Signs are beginning to point to an early start and potentially longer fire season in Florida. During this period, the Bermuda high often sets up shop over the Sunshine State, providing sinking hot air across the peninsula. Afternoons often get into the upper 80s or lower 90s, and some of the hottest air that is ever recorded in Florida occurs just before the cooling sea breeze thunderstorms begin in June.
One of the rarest cloud forms was spotted over the skies of northern Nevada on Thursday. A horseshoe cloud was captured over Battle Mountain, Nevada on March 8th, 2018. (Christy Grimes)These bent formations of condensation are caused when a flat cloud, usually originating as a small cumulus cloud, moves over a column of warm, rising air called a thermal. Sometimes, these clouds can form out of nowhere since air condenses as it rises into cooler air on the thermal.
NewsDon't Forget! Spring Forward Tonight as Daylight Saving Time BeginsBy Jonathan Belles2 days agoweather.com
It's that time of the year again! On Sunday, we "spring forward" to daylight saving time in a large portion of the country. This means you'll have to move your clocks forward an hour at 2 a.m. or before heading to bed Saturday night.
Tuesday: a line of severe storms is expected to drop south during the day with scattered areas of damaging winds in north-central Florida. A couple of tornadoes or waterspouts are also possible https://t.co/IuMnirwOev
Bumpy couple of severe weather days coming up in the South.
Monday: numerous severe storms are possible from middle TN to northern AL. A few very large hailstones are possible along with a few tornadoes/ damaging winds.
Damaging winds are the main threat throughout S GA/N FL. https://t.co/tCDUnuRpXJ
Conditions are becoming favorable for large hail and damaging wind gusts in parts of Kentucky, North Carolina, Tennessee, Virginia and West Virginia. A severe thunderstorm watch has been issued until 12 AM EDT. Be aware of the weather this evening. https://t.co/rpwBvdJadK
Conditions are favorable for large hail, damaging winds and a tornado or two across northern and northeastern Texas, including the Dallas/Fort Worth metroplex through 11 PM CDT. https://t.co/fNkmK1Pc6O
Muck Rack makes it simple to find people, tweets, or articles that mention any name, keyword, company, hashtag etc. We've compiled this guide to help you make the most of your search.
Selecting a term
Start searching tweets, articles from media outlets, articles mentioned in tweets, journalists'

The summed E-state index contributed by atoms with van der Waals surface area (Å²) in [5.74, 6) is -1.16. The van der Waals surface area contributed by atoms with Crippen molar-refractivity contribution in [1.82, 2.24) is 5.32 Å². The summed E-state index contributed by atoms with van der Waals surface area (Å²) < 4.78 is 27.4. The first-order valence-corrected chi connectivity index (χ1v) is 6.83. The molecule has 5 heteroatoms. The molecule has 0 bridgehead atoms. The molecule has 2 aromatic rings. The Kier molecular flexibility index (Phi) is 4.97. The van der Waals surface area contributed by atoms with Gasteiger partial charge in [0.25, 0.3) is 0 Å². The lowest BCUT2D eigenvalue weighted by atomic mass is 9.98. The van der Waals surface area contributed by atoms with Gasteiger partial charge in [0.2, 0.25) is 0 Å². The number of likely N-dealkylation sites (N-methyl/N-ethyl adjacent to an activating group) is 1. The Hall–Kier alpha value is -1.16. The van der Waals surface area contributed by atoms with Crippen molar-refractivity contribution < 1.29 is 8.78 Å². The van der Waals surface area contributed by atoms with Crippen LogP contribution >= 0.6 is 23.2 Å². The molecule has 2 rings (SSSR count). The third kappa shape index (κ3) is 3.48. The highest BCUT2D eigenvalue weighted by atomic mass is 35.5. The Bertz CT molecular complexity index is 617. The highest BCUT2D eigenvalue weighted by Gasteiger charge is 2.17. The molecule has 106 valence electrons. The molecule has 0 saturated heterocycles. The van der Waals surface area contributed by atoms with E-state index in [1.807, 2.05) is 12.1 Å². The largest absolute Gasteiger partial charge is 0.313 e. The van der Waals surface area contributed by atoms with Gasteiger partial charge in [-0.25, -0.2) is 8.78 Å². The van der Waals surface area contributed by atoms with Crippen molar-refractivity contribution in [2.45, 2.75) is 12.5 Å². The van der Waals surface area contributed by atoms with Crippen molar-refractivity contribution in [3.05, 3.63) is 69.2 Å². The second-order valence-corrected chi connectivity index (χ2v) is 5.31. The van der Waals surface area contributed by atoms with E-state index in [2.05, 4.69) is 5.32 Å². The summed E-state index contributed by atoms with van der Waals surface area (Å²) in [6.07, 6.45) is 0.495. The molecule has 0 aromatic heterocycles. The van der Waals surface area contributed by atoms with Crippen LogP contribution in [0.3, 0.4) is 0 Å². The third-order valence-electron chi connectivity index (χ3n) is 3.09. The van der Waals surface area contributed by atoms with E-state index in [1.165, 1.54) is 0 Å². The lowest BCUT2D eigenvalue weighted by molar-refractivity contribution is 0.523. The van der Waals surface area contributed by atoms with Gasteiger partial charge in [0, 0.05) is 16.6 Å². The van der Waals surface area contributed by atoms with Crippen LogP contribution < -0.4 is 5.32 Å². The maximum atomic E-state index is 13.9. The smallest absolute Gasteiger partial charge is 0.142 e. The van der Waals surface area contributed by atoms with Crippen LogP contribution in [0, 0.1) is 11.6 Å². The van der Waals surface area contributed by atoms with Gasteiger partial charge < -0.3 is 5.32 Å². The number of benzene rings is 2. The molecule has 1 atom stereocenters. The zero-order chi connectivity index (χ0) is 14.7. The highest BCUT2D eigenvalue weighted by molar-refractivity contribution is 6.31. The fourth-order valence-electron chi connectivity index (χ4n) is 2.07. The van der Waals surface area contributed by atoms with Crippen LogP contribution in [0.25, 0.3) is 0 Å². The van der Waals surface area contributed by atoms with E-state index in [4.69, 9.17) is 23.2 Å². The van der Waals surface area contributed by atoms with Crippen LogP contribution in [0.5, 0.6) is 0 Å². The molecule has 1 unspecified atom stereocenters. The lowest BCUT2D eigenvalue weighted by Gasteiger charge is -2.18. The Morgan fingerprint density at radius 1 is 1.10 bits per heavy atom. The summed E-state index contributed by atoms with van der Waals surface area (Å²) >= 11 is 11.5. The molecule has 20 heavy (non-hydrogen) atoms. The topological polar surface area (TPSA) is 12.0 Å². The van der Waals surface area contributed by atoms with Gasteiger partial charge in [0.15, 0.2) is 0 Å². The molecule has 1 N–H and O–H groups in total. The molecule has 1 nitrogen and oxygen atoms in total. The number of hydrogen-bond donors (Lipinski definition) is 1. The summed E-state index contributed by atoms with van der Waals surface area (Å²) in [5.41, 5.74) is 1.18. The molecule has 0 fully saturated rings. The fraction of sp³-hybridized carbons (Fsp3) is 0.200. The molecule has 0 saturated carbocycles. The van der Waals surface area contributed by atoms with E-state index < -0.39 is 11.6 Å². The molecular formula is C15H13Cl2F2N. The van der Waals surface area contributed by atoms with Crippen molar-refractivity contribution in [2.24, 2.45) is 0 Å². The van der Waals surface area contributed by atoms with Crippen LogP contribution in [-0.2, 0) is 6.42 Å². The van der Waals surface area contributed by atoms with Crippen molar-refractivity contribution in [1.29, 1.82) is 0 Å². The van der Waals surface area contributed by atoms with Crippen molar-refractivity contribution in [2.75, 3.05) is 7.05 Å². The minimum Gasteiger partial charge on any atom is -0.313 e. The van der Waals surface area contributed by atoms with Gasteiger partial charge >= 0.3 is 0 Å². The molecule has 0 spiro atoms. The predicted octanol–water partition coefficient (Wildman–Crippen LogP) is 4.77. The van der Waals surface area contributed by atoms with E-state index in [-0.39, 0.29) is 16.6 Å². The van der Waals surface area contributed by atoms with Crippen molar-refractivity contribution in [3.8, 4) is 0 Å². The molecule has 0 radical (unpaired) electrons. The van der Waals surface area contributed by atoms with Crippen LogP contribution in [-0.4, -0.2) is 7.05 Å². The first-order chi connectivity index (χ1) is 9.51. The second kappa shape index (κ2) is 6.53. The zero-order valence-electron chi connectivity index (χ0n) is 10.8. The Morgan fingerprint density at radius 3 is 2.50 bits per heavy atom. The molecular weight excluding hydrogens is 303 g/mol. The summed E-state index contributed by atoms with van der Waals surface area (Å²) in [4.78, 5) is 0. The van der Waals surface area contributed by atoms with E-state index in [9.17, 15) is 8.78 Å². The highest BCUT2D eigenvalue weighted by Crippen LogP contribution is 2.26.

names, titles and bios with some suggested searches:
Companies or Topics (e.g. iPhone, Microsoft)
Phrases (e.g. "cloud computing") — use quotes to keep the terms together
Twitter handles (e.g. @username) — returns those who have mentioned or replied to
Names (e.g. "David Pogue")
Hashtags (e.g. #sxsw, #london2012)
Bio details (e.g. vegan, Olympics, father)
Muck Rack's Advanced Search allows for many boolean operators.
Find results that mention multiple specified terms, use AND or
+. For example, ensure each result contains both Elon Musk and Mark Zuckerberg by
searching Musk AND Zuckerberg or Musk + Zuckerberg.
Use the operators OR or , to broaden your search when you'd like either of
multiple terms to appear in results. (This is the default behavior of our search when no operators
are used). For example, results will contain either cake or cookie by searching cake OR cookie or cake,cookie
Use NOT or - to subtract results from your search. For
example, searching Disney will yield results about the Walt Disney Company as well as Walt Disney
World Resort. To exclude mentions of Disney World, search for Disney -World or Disney
When using one of these operators with a phrase, enclose it in quotation marks. For example, you can
find results about smartphones excluding Apple's iPhone 4S by searching smartphone -"iPhone
Exact case matching or punctuation
If you're searching for a brand name or keyword that relies on specific punctuation marks or capitalization, you can
find results that match your exact query by adding matchcase: before the keyword you're searching for, like matchcase:E*TRADE .
Use parentheses to separate multiple
boolean phrases. For example, to find journalists talking about having fun in Disney World or
Disneyland, search for ("disney world" OR disneyland) AND fun.
An asterisk can be used to search for any variation of a root word truncated by the asterisk. For example, searching for admin* will return results for administrator, administration, administer, administered, etc.
A near operator is an AND operator where you can control the distance between the words. You can vary the distance the near operation uses by adding a forward slash and number (between 0-99) such as strawberries NEAR/10 "whipped cream", which means the strawberries must exist within 10 words of "whipped cream".